,.i".
,o""

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li:$l-:l -f""il ;;,t[f;|Ttliii:'J,.,i:* *:t**j:fld.,1#i+j:J H:,111,1..'J"'".-lti*;*.*:lm **ry,.'1i*i,1""*r;q?Jill;ii'i"; X,l;:.m;;;.io?nn"o,..r'i..ll.;,,,,,,; rre in cainesvi,,e. rimoriy a schmii is and recent soro arbums 'n' '"" ;;';'';; ;;; ha"rmon*inging 11"11',"" ,i,"* ",*'.u"r'"' yii{irJg;:i{i1i il *iru*i -rut#r]**Xt;:;Ranu' "?:[.'o,,",,j}j Ti-t1:T'JJ"|:"ffiilffil:l* "{:'4':;q;[J1#:k',Ti* 1..n1g".6.u0,, cessru, or the bunch probab,v is ili;;;; a,so inc,uded u l:Tll? :i"Tff:i ilTJilll;il];:"-; n*::i;:mL:",?T.*'J.""';; :,*::ru:*';1ff;"1' ;::i,,T:'ii yliil":X.:,:;,lll,Jl'"'iT l:;
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Southern ,r,. , sound

As ro the

dll,[:::Li

ordest Eagre. u<111e

ger rhing. t r se can ten started Let's see

l.

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rinues to

tr

programmed

:i,,::,r:;..,::;; nt'""t;'i;;',;;

rock and AoR radio

""'o": "':;;; ;";

1rr,l"ffifih:fiiffii$:i *r';il:ft*r tt"nri-'i.in.*. nu.,'on, iti$i;:**i**l*:i*t,*it tr'rr r"ii];i;;;,;;u., no,io".rt.r" n#ly, uool"i "
a'iuine

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#JFs*l*l*,:"#ffi";ii [i'*;t:t old Kem T"l%,0"*."*'n',,""0 il""Iff. o""L ut"tott*' it "Any ::fif:;"'r'J deined n,!id
to be Eaeles records ''"0 continue as
Dc

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Blue. Karra

,rHi:{# '**r;*1,*,,r"T;1l**""'o*' '
the band's

ren- To"'|iiofiluout*i-

seprember

,,.

lloo..

ili"tr ]ji|.;.;'r.lt'-};,t"1';* rereased in Feb
She,s Gor

,.","u o^, born during a rornadu

tt: t::l:"T::t? :::;t::*"j',:"7 in ^o

: inu, Bu,,hc rec.r.,sg' n'*hee

rhe changes.

l.:ffi ;;,.***;ji".,ffi:
y^,,.1., ro do bur used

"*"tJJ.i1tfii#*itli;#*i
dr*':",f::
Di,,ard D.ug
";1,1rr1

l?'"1;l''il'Tl'"i1"'il'ff:T:,:.:"5i'
rence).-Gp4rest much or And ir vou can\ hear

Hits'volume'lii."el;,;.

'+*t'i:ll::I?"?iltfliTi: ,i.o**"0"'"{,f r::";,ffi, 'i)uil'.'iir Gnm Rick $ri]n:fi,::.":rT;.['J]ir.:':ii.lr *o,.,liil ,i, ;^. ?:.';;;,.*"sh. iure *il";;;; ;:fi';; carrv ,Tl'Ji;* "n*;,n, ."no -TlIh1 ;;-.st. r ;n ::mlf ;1
parsonsPrarne seger.

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testless hez

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l:Ttli*sftt::'h#66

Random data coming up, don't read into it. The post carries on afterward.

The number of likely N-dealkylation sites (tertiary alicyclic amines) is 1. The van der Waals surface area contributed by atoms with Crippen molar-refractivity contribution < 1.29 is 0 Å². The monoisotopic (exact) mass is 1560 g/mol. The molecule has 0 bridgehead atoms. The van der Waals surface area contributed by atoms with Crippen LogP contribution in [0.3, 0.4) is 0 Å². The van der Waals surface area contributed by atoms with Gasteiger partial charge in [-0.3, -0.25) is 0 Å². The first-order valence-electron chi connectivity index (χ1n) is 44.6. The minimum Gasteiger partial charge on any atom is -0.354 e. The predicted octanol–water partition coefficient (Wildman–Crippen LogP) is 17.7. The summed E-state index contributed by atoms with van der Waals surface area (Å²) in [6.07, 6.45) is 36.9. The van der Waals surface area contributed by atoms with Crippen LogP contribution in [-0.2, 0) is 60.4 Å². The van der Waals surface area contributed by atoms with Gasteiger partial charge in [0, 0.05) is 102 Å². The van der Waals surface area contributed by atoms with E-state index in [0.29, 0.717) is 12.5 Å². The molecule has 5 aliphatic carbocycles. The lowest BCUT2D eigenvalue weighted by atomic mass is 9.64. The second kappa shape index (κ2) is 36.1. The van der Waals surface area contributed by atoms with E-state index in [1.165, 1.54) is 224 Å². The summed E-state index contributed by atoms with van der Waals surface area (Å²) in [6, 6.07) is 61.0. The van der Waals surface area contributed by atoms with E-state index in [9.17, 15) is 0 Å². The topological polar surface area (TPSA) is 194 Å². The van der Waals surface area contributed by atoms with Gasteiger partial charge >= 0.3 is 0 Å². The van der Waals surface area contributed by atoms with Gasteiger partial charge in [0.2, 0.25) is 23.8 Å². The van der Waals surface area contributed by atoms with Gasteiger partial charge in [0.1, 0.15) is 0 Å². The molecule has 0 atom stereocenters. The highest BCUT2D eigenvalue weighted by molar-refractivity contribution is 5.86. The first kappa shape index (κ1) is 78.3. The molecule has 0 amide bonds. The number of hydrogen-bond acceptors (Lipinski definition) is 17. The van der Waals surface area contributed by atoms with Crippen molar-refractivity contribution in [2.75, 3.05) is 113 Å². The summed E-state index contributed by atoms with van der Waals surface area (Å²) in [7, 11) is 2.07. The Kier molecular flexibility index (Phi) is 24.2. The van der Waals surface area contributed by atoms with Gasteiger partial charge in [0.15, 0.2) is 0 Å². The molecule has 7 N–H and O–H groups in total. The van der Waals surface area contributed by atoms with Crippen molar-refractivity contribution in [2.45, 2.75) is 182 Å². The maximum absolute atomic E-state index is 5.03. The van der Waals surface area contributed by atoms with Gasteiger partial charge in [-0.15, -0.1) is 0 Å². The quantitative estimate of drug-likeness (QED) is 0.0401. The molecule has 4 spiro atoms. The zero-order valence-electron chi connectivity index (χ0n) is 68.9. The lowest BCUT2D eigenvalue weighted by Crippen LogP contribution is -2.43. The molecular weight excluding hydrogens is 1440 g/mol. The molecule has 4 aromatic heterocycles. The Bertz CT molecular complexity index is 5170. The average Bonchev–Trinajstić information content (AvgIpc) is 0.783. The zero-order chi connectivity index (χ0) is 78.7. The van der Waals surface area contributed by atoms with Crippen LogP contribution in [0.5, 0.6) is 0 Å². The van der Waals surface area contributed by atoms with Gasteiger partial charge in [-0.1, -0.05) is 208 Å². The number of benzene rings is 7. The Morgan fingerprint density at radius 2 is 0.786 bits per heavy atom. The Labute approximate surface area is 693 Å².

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$ S

ru,;i1:l:'mX'"I;,, land.)Byl%2.folloy",9::,lTtHil;, .Curiouslv.rhoughtnerruu'qur(r*'-..m made lnil ("tc, thos ("lt's tt'o* Ron Froser *ti.no,onorchartbutistarml)-' ',"#;.'";1" a {olk dlo :'''l i'i.I'^:l!: rhat X ;it was rei.'t identifieritn with their loffile 'Til )luy"d burr. ond bered. to tt'" .*i.ni tnsAngelenur m*". f*. u" '..:1ru:n**,*"J',9ff'ffJ" *.i':l"rhequinressential both were rn rhcir rime.,r,.*iigr., "nuroiopr,it.?ior*"oj'.t'*"t' itli'"'""'o *""' ln 1eb3' during th" scc- *"." "1.'i,',"t"':'ff.:;::Sll.:'H:f;.Tl ""*itrandRon.TlT,o*i.,rheReach p,",*d (
n"f'l"i'Xl

il':;'ili "*""* euer"r";;i
one of

*iry$53dffi:dJ **,**f*E**"*t*';* m:'ll*t*;1'1ililH:T'::r';:1 ;t*mf',fi:ffH "::ili:'"#,;**: ;:1'iiti,i'i":":tl:#":"ili*l ;:l&ilil;"f#,TT.,ffi,:,1 f"!i -'- --ln sacramento'uil*'"tt;;- qi{:[:.d;" califomia ## litTJ*n:;"._,T,-;
'ir
November20, 1947'tSomestru.nionsof

the

lii:

qJ

"'a '.rJ n",r th€ l9?th. thq were t "ono.,-"a,-r,-u1

the

limits

GOLDMINE

t7

iate 198ih paired with its tollowup llroa6lt 'fhe Mrtmintl, Through The Night ln Decemher. lhe Bob S€ger System s 'Ramblin' Gamblin Man" djd hit the charr: (it got Io

rrally movltl to Boslon. but by- l9?l he had arrived in L.,A.. where the only Persn he kncw was Bernie l*adon. But let s not gel ahead ot ourselves lo recap: By the end of 1968. Don Henlcv was still in Texas. Joe Walsh was still in Ohio, Glenn Frey was in Echo Park, Don Felder was in New York. Timothy B. Schmit was srill in the New Breed (who somewhere along the way changed their name to Glad)

seen bv

a New York-based producer for

uce